Despite the country’s efforts to attract more investments to Upper Egypt, pumping more funds to enhance its infrastructure and increasing the housing facilities, investors are asking for more cooperation from the public sector to aid them in the process of investing away from Cairo and Giza. Invest-Gate explores the public and private sectors merge in real estate investment.
Investors: “Long-term Development Strategy by Gov’t in Upper Egypt is Needed”
Minister of Housing Moustafa Madbouly has announced in recent statements the establishment of 12 new urban cities nationwide, urging real estate developers to invest in new cities away from Cairo and Giza, while offering lands.
The minister explains, “Upper Egypt deserves investments… such investments are an adventure worth trying.” “Some areas in Upper Egypt deliver profits not less than those in Sheikh Zayed and New Cairo… in fact some areas can hit EGP 70,000 a meter,” the official recently said in a released statement.
The ministry has presented a clear strategy, merging between private and public sectors to enhance and build the newly established cities and presenting a new real estate investment trend; here is what developers believe.
Darwish Hassanein, the CEO of the Saudi Egyptian Construction Company (SECON) tells Invest-Gate, “Partnership between the public and private sectors is very crucial for the developer as it gives more confidence with the government facilitating the procedures needed to implement any project.”
SECON is currently establishing three huge housing projects, targeting the middle-class, in New Assiut and North of Egypt, including a residential tourist project in New Damietta.
The company’s project, Dora New Assiut, has already achieved high profits due to the high demand. The project spans an area of 11.3 acres, located on the southeast of the city and offers fully-finished housing units.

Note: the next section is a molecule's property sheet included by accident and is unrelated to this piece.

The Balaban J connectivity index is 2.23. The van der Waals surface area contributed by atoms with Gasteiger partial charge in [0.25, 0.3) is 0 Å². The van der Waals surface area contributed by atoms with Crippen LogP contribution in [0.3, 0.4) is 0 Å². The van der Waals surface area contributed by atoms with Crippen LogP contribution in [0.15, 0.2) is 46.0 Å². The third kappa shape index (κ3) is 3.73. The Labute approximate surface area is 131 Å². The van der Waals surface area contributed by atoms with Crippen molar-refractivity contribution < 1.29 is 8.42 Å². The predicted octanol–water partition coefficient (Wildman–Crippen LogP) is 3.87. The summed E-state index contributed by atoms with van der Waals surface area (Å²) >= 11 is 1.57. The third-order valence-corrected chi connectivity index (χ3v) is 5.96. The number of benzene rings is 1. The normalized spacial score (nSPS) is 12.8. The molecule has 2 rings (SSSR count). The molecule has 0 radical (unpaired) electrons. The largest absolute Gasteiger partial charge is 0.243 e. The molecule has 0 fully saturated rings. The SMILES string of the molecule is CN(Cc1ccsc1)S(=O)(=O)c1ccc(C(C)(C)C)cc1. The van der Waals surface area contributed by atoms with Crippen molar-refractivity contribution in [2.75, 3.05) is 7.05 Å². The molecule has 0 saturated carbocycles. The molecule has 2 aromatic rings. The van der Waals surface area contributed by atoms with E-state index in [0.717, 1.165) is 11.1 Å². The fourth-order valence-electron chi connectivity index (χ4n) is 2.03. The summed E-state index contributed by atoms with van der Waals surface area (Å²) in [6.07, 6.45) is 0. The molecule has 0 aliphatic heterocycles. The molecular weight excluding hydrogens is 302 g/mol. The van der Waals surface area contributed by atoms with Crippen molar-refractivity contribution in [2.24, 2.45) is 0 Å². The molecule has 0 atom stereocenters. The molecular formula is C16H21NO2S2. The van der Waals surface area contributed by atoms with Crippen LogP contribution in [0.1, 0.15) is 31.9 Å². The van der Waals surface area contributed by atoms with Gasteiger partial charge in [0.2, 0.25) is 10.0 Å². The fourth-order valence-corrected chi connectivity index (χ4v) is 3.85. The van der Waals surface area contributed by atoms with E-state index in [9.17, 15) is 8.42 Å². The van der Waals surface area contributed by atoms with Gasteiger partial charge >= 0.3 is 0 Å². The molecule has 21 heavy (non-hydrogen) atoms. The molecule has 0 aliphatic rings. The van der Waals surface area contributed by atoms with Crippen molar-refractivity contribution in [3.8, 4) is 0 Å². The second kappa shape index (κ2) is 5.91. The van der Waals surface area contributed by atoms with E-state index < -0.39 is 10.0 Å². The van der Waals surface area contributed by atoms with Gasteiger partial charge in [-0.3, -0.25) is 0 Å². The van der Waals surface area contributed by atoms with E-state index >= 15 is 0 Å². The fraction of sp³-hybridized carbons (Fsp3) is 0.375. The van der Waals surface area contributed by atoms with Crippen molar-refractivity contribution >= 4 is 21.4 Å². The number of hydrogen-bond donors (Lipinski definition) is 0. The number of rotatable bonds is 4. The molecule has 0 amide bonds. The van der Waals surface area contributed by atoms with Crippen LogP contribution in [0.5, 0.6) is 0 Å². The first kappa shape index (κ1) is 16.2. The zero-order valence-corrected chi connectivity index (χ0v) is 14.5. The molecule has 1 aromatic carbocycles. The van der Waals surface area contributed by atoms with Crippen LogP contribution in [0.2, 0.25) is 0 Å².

Business tycoon and Head of the Investors’ General Branch in the Chambers of Commerce General Union Mohamed Abou El-Enein tells Invest-Gate, “Real estate investment is one of the basics of development in order to increase the added-value of the lands,” asserting the fact that the increase in the urban communities is a goal both the public and private sectors are working on.
Elaborating more on the real estate opportunities in Upper Egypt, he says, “The government plan must be more concise across all governorates; such plan must be set parallel to the political leadership and the productivity of each governorate.”
“Each governorate has to represent an area that will be specialized in a certain industry in order to help investors take their decision with more focus on areas that have certain added-value,” Abou El-Enein adds.
Meanwhile, ARDIC for Real Estate Development CEO Ashraf Dowidar tells Invest-Gate that the development of Upper Egypt was kept a dream till the government’s vision of 2030 came in, aiming to achieve an overall national development, “so now, Upper Egypt’s development is a must,” he states.
Dowidar adds that ARDIC itself put governorates of Upper Egypt on top of its agenda, following a lot of market research testing the requirements of such cities. “Results show that there is a strong purchasing power in Upper Egypt; residents, there, are willing to live in communities that resemble the capital,” he reveals.
“I see that real estate investment in Upper Egypt is more preferable than in Cairo because there are so many projects that target one segment and not others,” he believes, noting that many lands currently on offer are valued at reasonable prices and with high qualifications that match different social categories.
In a bid to drive the strategy of pumping more investments in real estate, the government so far has allocated 12,000 feddan to the private sector to develop more areas both across Upper Egypt and coastal cities.
Ministry of Housing’s figures show that the real estate sector is creating three million job opportunities and sustaining 100 industries and crafts. The real estate sector has contributed to 16% of Egypt’s GDP in the past two fiscal years due to the increase in population, which surpassed 95 million.
New cities are in a need of 300,000 housing units each year to meet the needs of different segments in the society. One can agree with Minister Madbouly’s statement “It is an investment adventure worth trying.”